Ripeness Generally

In order for an individual to bring a lawsuit, the individual's claim must be based on an actual, present controversy and cannot be speculative or hypothetical.  In the context of employee benefits, courts generally require the individual to be entitled to apply for the benefit or that the individual have a right to the benefit, such as a vested or contractual right that cannot be taken away.

Pension Claims Cannot Be Brought in Court if a Nonretired Member Is Not Entitled to Apply for Benefits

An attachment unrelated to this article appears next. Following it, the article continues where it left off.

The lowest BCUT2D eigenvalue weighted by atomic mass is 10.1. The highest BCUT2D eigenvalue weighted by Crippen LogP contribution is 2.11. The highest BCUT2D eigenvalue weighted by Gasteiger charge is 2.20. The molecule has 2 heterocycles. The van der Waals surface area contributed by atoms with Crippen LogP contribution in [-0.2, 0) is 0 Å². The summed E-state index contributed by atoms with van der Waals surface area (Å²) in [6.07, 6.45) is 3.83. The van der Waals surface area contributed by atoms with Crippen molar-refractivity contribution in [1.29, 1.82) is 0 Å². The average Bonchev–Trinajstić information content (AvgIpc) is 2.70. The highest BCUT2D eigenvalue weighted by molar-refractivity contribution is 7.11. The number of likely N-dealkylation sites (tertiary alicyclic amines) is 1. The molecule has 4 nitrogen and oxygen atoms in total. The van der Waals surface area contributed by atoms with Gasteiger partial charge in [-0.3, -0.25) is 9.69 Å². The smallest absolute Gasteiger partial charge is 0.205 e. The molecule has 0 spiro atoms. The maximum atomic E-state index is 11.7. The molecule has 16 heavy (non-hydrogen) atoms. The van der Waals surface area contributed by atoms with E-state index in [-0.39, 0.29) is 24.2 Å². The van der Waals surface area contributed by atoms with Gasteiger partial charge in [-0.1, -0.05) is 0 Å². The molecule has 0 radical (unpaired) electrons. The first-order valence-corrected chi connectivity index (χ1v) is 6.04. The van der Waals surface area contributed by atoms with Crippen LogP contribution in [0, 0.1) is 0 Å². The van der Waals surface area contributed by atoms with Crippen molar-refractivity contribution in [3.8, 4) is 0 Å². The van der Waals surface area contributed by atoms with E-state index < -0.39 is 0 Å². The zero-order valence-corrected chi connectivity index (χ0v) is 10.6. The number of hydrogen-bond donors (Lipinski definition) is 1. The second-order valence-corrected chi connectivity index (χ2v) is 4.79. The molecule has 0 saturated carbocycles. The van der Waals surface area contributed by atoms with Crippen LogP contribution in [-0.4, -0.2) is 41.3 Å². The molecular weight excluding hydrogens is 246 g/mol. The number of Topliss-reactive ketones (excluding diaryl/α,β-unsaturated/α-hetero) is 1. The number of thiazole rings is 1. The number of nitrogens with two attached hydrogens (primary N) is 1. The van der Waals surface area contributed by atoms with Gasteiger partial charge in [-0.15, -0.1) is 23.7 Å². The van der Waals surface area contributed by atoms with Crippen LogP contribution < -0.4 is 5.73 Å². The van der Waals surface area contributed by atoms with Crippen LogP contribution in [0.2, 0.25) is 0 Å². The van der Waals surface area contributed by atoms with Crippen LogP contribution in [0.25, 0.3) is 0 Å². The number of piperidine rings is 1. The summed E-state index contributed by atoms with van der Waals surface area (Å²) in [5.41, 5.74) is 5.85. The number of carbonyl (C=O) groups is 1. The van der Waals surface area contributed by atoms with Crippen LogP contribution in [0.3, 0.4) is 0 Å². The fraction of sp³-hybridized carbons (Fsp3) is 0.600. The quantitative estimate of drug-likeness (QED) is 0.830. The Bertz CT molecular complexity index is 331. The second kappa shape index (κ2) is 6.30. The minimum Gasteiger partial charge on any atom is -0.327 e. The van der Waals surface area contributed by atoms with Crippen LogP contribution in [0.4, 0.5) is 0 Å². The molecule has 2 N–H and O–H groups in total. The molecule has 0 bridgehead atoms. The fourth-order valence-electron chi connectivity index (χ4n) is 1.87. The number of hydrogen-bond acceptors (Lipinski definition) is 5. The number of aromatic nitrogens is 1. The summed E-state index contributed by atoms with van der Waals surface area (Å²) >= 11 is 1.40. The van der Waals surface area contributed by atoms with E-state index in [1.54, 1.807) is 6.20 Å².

Claims related to the calculation of retirement benefits are not ripe for judicial review until the individual is entitled to apply for such benefits. In Ames v. RTD & Amlgamated T. Union Div. 1001 Pension Plan, Civ. A. No. 05-CV-01567-WYD-BNB (D. Colo. Mar. 20, 2007), Judge Wiley Daniel held that claims of non-retired members of a pension plan related to the calculation of their benefits are not ripe and should be dismissed under Rule 12(b)(6). The court applied the following standard, which is to determine whether: (1) the case concerns “uncertain or contingent events that may not occur as anticipated, or indeed may not occur at all;” and (2) “the challenged action or allegations create a direct or immediate dilemma for the parties.” The court dismissed the claim of the non-retired members finding that they were speculatively based on unknown future events, making it impossible to calculate their final average earnings, retirement date, and date of retirement. The court also held that since the non-retired members had not retired or applied for benefits, there was no controversy. In addition, there was no direct and immediate dilemma because these individuals had not received any benefits.